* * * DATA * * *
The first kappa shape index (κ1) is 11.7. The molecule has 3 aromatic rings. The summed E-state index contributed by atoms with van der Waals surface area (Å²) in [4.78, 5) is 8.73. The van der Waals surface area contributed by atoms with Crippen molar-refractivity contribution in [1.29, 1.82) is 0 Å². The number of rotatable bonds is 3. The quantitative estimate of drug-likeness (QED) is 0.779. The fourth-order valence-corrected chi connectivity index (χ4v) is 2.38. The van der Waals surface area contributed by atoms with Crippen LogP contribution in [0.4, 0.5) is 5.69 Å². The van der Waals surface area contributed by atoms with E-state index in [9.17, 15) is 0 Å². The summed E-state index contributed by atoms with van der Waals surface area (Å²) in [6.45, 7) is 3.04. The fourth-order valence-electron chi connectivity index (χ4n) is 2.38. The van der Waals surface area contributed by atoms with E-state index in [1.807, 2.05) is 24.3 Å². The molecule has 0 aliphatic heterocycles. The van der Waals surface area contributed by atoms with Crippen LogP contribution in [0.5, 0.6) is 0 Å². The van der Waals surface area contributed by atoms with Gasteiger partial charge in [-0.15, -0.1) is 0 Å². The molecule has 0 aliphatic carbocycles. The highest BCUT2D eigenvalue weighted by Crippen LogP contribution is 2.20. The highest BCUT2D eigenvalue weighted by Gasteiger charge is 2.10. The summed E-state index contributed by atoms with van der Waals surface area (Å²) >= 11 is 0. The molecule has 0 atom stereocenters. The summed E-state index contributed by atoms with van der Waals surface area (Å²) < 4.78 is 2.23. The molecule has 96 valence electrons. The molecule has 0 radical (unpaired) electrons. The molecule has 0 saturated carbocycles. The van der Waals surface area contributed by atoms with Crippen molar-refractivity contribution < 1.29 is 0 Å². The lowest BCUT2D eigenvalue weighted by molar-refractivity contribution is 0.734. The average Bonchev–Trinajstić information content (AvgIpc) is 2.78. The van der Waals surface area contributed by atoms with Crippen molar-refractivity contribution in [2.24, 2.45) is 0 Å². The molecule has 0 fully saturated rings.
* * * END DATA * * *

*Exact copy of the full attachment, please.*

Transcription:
The first kappa shape index (κ1) is 11.7. The molecule has 3 aromatic rings. The summed E-state index contributed by atoms with van der Waals surface area (Å²) in [4.78, 5) is 8.73. The van der Waals surface area contributed by atoms with Crippen molar-refractivity contribution in [1.29, 1.82) is 0 Å². The number of rotatable bonds is 3. The quantitative estimate of drug-likeness (QED) is 0.779. The fourth-order valence-corrected chi connectivity index (χ4v) is 2.38. The van der Waals surface area contributed by atoms with Crippen LogP contribution in [0.4, 0.5) is 5.69 Å². The van der Waals surface area contributed by atoms with E-state index in [9.17, 15) is 0 Å². The summed E-state index contributed by atoms with van der Waals surface area (Å²) in [6.45, 7) is 3.04. The fourth-order valence-electron chi connectivity index (χ4n) is 2.38. The van der Waals surface area contributed by atoms with E-state index in [1.807, 2.05) is 24.3 Å². The molecule has 0 aliphatic heterocycles. The van der Waals surface area contributed by atoms with Crippen LogP contribution in [0.5, 0.6) is 0 Å². The van der Waals surface area contributed by atoms with Gasteiger partial charge in [-0.15, -0.1) is 0 Å². The molecule has 0 aliphatic carbocycles. The highest BCUT2D eigenvalue weighted by Crippen LogP contribution is 2.20. The highest BCUT2D eigenvalue weighted by Gasteiger charge is 2.10. The summed E-state index contributed by atoms with van der Waals surface area (Å²) >= 11 is 0. The molecule has 0 atom stereocenters. The summed E-state index contributed by atoms with van der Waals surface area (Å²) < 4.78 is 2.23. The molecule has 96 valence electrons. The molecule has 0 radical (unpaired) electrons. The molecule has 0 saturated carbocycles. The van der Waals surface area contributed by atoms with Crippen molar-refractivity contribution < 1.29 is 0 Å². The lowest BCUT2D eigenvalue weighted by molar-refractivity contribution is 0.734. The average Bonchev–Trinajstić information content (AvgIpc) is 2.78. The van der Waals surface area contributed by atoms with Crippen molar-refractivity contribution in [2.24, 2.45) is 0 Å². The molecule has 0 fully saturated rings.